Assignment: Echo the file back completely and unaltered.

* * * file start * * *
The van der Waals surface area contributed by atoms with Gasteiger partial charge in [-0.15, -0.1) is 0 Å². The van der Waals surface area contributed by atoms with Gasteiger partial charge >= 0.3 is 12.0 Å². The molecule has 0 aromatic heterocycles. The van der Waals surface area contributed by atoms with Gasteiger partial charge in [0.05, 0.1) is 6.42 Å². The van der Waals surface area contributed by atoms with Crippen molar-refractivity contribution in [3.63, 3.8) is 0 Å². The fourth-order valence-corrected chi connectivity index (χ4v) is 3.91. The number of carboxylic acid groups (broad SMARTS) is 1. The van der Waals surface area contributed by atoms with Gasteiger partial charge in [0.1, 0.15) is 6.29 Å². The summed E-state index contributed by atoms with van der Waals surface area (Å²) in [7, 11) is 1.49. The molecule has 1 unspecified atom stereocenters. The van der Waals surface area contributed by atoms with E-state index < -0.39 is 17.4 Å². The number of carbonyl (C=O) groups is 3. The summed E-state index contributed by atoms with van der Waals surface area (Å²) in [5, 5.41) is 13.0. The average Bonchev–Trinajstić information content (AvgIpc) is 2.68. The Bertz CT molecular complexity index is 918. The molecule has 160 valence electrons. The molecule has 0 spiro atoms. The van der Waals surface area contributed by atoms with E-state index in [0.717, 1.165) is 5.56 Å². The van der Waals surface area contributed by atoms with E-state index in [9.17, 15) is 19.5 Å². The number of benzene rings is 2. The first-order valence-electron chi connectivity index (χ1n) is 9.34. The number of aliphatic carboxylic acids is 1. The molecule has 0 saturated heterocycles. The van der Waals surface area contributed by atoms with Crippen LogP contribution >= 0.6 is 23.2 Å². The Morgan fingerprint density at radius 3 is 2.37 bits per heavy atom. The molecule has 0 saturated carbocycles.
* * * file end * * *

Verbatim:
The van der Waals surface area contributed by atoms with Gasteiger partial charge in [-0.15, -0.1) is 0 Å². The van der Waals surface area contributed by atoms with Gasteiger partial charge >= 0.3 is 12.0 Å². The molecule has 0 aromatic heterocycles. The van der Waals surface area contributed by atoms with Gasteiger partial charge in [0.05, 0.1) is 6.42 Å². The van der Waals surface area contributed by atoms with Crippen molar-refractivity contribution in [3.63, 3.8) is 0 Å². The fourth-order valence-corrected chi connectivity index (χ4v) is 3.91. The number of carboxylic acid groups (broad SMARTS) is 1. The van der Waals surface area contributed by atoms with Gasteiger partial charge in [0.1, 0.15) is 6.29 Å². The summed E-state index contributed by atoms with van der Waals surface area (Å²) in [7, 11) is 1.49. The molecule has 1 unspecified atom stereocenters. The van der Waals surface area contributed by atoms with E-state index < -0.39 is 17.4 Å². The number of carbonyl (C=O) groups is 3. The summed E-state index contributed by atoms with van der Waals surface area (Å²) in [5, 5.41) is 13.0. The average Bonchev–Trinajstić information content (AvgIpc) is 2.68. The Bertz CT molecular complexity index is 918. The molecule has 160 valence electrons. The molecule has 0 spiro atoms. The van der Waals surface area contributed by atoms with E-state index in [0.717, 1.165) is 5.56 Å². The van der Waals surface area contributed by atoms with E-state index in [9.17, 15) is 19.5 Å². The number of benzene rings is 2. The first-order valence-electron chi connectivity index (χ1n) is 9.34. The number of aliphatic carboxylic acids is 1. The molecule has 0 saturated heterocycles. The van der Waals surface area contributed by atoms with Crippen LogP contribution >= 0.6 is 23.2 Å². The Morgan fingerprint density at radius 3 is 2.37 bits per heavy atom. The molecule has 0 saturated carbocycles.